A new technology-focused private equity firm founded by a metro Detroit expatriate has acquired Ann Arbor-based Adaptive Energy LLC, a fuel-cell subsidiary of the British defense conglomerate Ultra Electronics Holdings plc.
Sleeping Bear Capital acquired the company formerly known as Adaptive Materials Inc., a company that produces propane-powered fuel cells for the railroad infrastructure firm RedHawk Energy System LLC and a fuel cell for military-grade drones built by defense contractor Lockheed Martin.
The San Francisco-based private equity firm with a Lake Michigan dune-themed name is headed by Ranvir Gujral, 40, who graduated from Detroit Country Day in 1996 and University of Michigan in 2000.
Ultra Electronics acquired Adaptive Materials in 2011 for $23 million and put it under another U.S. subsidiary, Fort Wayne-based USSI Inc., which makes sonobuoys for the military.
“In many ways, this business was orphaned — it didn’t get necessarily the attention it deserved or the resources or the ability to make its way autonomously either,” Gujral said. “Those businesses were really not very related.”
Terms of the sale were not disclosed. But as part of transaction, Lockheed Martin and RedHawk entered into new supply orders totaling $5.5 million, Gujral said.
“It has all of the hallmarks of a great private equity opportunity — an orphaned business that has great potential, has a really strong set of customers,” said Gujral, who sold a San Francisco software firm called Chute in June before forging into the venture capital business.
Before Ultra Electronics taking over, AMI was a company spun off from the University of Michigan that had been largely operating off a series of grants from the U.S. Department of Defense and other government research agencies.
The company’s patented solid-oxide fuel cell technology allows for the power-generating cell to be portable.
The fuel cells Adaptive Energy builds for RedHawk for backup power at railroad crossings in remote parts of Alaska and the hurricane-prone Gulf Coast are the size of a desktop computer and can be placed inside a steel cabinet that gets bolted to existing infrastructure to withstand severe weather. Each steel cabinet contains two ordinary propane tanks.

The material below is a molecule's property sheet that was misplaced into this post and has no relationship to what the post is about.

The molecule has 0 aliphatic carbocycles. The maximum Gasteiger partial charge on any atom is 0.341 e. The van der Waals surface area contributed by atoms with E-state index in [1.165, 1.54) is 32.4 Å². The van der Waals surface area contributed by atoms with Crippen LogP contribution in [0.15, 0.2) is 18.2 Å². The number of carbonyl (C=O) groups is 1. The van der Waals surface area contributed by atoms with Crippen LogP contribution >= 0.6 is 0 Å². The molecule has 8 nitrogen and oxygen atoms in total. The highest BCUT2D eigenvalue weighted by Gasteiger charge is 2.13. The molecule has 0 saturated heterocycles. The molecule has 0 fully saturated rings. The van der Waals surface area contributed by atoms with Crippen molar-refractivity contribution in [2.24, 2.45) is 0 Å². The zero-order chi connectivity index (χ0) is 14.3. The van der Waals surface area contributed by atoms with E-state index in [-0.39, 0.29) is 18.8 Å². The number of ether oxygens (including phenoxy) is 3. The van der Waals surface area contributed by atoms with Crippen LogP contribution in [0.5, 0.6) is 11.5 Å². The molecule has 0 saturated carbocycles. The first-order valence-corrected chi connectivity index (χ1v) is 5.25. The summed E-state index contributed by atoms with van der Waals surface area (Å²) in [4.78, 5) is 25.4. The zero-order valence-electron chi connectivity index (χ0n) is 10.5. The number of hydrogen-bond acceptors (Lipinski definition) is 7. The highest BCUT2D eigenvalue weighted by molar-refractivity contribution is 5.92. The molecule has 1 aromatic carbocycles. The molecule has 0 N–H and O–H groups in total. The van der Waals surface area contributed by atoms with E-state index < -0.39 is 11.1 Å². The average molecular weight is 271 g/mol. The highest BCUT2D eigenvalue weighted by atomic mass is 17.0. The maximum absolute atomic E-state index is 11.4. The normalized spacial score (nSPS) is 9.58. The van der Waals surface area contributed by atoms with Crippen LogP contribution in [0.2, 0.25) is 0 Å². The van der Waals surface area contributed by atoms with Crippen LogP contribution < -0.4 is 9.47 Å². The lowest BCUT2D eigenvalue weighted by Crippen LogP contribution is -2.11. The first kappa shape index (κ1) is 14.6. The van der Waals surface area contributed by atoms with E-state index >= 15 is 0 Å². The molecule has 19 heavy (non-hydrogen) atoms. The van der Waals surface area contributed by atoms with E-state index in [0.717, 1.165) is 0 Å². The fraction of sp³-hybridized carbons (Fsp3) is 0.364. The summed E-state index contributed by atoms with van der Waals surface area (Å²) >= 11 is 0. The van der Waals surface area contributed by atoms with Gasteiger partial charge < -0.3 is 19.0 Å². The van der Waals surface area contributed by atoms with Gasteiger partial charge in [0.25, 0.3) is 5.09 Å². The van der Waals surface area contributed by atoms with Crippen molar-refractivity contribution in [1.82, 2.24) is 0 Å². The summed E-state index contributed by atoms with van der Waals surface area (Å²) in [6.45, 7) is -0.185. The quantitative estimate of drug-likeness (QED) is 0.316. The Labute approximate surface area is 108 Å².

“You can swap out your backyard barbecue tank — and our fuel cells will just keep running,” Gujral said. “That’s a lot easier after a disaster or power outage.”
As unmanned aerial vehicles become more widely used by the military and there are more efforts nationally to harden infrastructure to guard against disastrous weather events amid climate change, the company’s leaders see potential for more use of fuel cells.
“As there’s more epic disasters, our technology is going to be more critical,” Gujral said.
Adaptive Energy’s fuel cells for Lockheed Martin’s fuel cells can fly the unmanned aerial vehicles for two-to-three times longer than a battery-powered drone. Lockheed Martin has been actively using the fuel cells since 2012, said Tom Westrich, the company’s chief technology officer.
“That drone and our fuel cell is currently in Afghanistan and combat zones being used and have seen thousands of hours of actual military flight time,” Gujral said.
Gujral is chairman of Adaptive Energy, which has 20 employees at its 47,000-square-foot manufacturing facility on South State Street in Pittsfield Township. He hired Mike Edison from DTE Energy Co. to be the company’s CEO. Edison spent 10 years at DTE in the utility company’s power industrials group working on finance and small-scale industrial energy development.
Gujral and Edison met at UM as undergraduates nearly 20 years ago.
“To find this opportunity and keep this company in Ann Arbor was really exciting and really fortunate,” Gujral said.
For Gujral, Sleeping Bear Capital’s purchase of Adaptive Energy is a homecoming of sorts. He’s been attending the Crain’s Detroit Homecoming event in recent years, looking for an investment opportunity in the region where he grew up and got his education before forging a career in Silicon Valley.
“This is a business that hasn’t had an enterprise sales team, there’s been no large go-to-market effort,” Gujral said. “We have great people here who have been doing a really great job, all things considered. But in many ways, this company has been under-resourced. And I think there’s a much larger market opportunity in front of us that we’re just growing into.”